There are films that you watch and then there are films that you experience. Director Sean Durkin’s debut feature Martha Marcy May Marlene clearly and most comfortably sits in the latter. It’s a strikingly fresh, if not somewhat depressing, look at what film-making looks like without nauseating, rapid-fire edits. The psychological thriller which won best director at Sundance, though, will likely be most remembered for the making of a star in a remarkable lead performance by Elizabeth Olsen. Olsen twins who? The younger sister, 22, has spent all of one year in film, after working the theater scene, and her acting chops are the better for it.
I saw a screening of the awkwardly named indie at the Mill Valley Film Festival. On the surface it appears to be just another garden variety story about a girl escaping the clutches of a cult. And, yes, there are some familiar elements here including a creepily charismatic cult leader (John Hawkes), deconstruction and re-programming of the vulnerable, and a distraught family trying to sever the ties. But Durkin gives us something entirely unique. Many scenes move without dialog, simply relying on a slow camera, and soft soundtrack. The psychological forces at play here in this girl whose identity is in crisis oozed over the audience in a most uncomfortable way. And I loved it.
In addition to a patient camera, which Durkin frames in a most artistic and striking manner, there is a soft, even sometimes overblown look to the picture that is reminiscent of the 70s, but without requiring an overdose of Tarantino After Effects. Although the film is light years apart in subject matter and quality, being a horror fanatic I couldn’t help but notice the similarity of the rich graininess with films like Friday the 13th (especially the lake house scenes) and The French Connection. It’s a welcome throwback in style that eschews razor-edged HD digital sharpness in favor of haunting beauty.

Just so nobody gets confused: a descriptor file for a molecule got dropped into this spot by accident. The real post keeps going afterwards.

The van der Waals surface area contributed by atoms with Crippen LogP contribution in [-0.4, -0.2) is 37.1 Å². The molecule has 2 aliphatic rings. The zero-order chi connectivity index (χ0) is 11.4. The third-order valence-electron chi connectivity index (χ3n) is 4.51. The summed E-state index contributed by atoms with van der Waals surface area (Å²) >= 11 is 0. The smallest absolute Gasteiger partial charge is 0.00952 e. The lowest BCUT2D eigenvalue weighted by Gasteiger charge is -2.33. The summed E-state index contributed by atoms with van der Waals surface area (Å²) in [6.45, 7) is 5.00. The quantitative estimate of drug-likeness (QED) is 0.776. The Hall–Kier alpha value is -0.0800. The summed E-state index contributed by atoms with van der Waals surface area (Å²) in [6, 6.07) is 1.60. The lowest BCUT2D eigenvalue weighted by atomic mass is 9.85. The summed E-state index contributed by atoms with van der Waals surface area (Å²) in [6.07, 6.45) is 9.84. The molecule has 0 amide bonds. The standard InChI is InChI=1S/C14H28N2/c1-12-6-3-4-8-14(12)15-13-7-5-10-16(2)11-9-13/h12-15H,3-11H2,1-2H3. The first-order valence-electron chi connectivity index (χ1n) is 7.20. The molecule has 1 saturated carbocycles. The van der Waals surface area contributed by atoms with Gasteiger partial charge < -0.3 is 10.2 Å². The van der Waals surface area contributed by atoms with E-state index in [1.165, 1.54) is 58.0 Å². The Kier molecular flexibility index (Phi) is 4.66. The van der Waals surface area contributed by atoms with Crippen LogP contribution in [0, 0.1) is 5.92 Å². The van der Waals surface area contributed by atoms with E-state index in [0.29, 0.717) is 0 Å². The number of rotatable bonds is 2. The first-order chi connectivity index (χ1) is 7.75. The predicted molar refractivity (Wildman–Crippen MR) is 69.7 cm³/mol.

Olsen delivers an effortless performance, showing terrific range in a story that requires her to be humiliated, sodomized, chased, controlled. Many are talking Oscar nomination, and it’s not a far-fetched proposition. Without her performance surely this film would be far less memorable. John Hawkes, too, burns up the screen- without ever entering cliched over-the-top evil cult leader territory. In Durkin’s world (he also penned the original screenplay) there are no black and whites; just when we think we’re getting to know the inner workings of a character, they take us in an unexpected direction.
There’s also been a lot of talk about the ending (and that’s always a good thing for a film trying to generate Oscar buzz)
I wasn’t alone in trying to grasp the meaning of the finale. In fact, an audience member at the talkback — which featured Olsen, Durkin Hawkes, and a producer — asked for an explanation. I don’t want to give anything away here, suffice to say Olsen indicated that it was the “perfect” place for the ending, and that it came naturally and no one so much as questioned it during script read throughs. It’s certainly true to Durkin’s vision, and the actions that precede it. That doesn’t mean it, nor the film entirely necessarily, will make for a perfect night’s entertainment. It all depends on your stomach for the grey, the dreary, the confused. And just like a cult (or “community” as the film-makers prefer to call it) its queasy and relentless grasp over your psyche will last longer than might like. Which is absolutely why I recommend it.
Martha Marcy May Marlene
3.5 out of 5 stars (Good)
Starring Elizabeth Olsen, John Hawkes, Sarah Paulson, Brady Corbet, Hugh Dancy
Directed and Written by Sean Durkin
Limited Release October 21, 2011
[Photo: Courtesy of Fox Searchlight Pictures]